We absolutely loved our day at Torciano! and really can't recommend them enough. The wine tasting is absolutely worth it just on its own but add in the truffle hunting and the cookery course and it really is a very special experience. And if you're heading in that direction I highly recommend a quick look around the nearby towns: San Gimignano and Volterra - if you haven't already got these down 🙂
      Have the best time!! xx

      Reply

    • Randy cone

      Traditional Tiramisu Recipe (11)
      I cook but very seldom do I bake. This recipe is excellent . Easy to follow, loaded with important tips. My Tiramisu turned out perfect. My egg whites were not coming to stiff peaks ( I must have had some yolk in them) so I just separated some more eggs. I used Starbucks Italian roast instant packets and just added them to the Tia Maria. I can’t tell you how pleased I was with my final product! Everyone raved on about it being the best they had ever had and my guests were all recent visitors to Italy. Thank you so much for this thorough recipe,I am a man that cooks about 6 dishes really well. Desserts kind of scare me. I now have confidence to try other recipes on your site.I couldn’t find castor sugar so I put my regular sugar in the blender.I highly recommend this recipe for someone with little experience,simply read threw completely a couple of times.This is the best Tiramisu ever. Everyone asked for the recipe and said how authentic it was.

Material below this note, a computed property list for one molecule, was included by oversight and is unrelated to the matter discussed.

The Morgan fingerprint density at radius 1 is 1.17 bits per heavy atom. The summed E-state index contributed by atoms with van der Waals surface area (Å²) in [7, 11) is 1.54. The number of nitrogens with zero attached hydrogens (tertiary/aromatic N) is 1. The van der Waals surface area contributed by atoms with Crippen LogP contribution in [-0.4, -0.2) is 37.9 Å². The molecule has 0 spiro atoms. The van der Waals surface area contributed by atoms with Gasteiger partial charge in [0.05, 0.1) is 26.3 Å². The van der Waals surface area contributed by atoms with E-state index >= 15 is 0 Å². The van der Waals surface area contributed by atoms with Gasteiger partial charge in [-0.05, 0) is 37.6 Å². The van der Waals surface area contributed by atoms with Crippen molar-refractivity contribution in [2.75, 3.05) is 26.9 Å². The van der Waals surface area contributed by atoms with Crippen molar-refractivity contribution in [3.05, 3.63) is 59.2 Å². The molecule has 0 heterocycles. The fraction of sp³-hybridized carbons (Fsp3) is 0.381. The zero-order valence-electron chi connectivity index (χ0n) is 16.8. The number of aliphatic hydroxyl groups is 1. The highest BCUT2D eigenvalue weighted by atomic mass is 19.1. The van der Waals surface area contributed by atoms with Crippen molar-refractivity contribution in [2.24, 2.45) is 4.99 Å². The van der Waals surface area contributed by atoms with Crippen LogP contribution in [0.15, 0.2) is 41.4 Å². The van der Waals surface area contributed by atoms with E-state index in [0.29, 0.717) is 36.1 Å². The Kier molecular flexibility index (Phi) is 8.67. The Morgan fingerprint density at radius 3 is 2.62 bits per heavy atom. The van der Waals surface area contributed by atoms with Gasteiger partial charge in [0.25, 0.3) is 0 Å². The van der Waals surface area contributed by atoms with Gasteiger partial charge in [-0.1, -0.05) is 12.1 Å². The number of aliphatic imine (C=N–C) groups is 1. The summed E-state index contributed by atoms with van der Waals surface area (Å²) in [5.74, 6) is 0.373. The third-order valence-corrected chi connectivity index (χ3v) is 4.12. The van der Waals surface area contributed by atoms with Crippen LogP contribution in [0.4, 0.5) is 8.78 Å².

Reply

  2. Choclette

    Truffle hunting sounds ever so exciting. I don't think I've ever seen a real truffle. Tiramisu is one of CT's favourites and he'd love to tuck into your version. Unluckily for him, I've not much of a coffee fan, so he might just need to pay you a visit 😉

    Thanks for sharing with #WeShouldCocoa.

    Reply

    • Debbie

      Hahaha - he'd be more thank welcome. Yes we loved the truffle hunting. So clever how they train the dogs.

      Reply

  3. Kat (The Baking Explorer)

    Just noticed you've linked them to #TreatPetite too - thanks for joining in!

    Reply

    • Debbie

      Thanks for hosting!! 🤗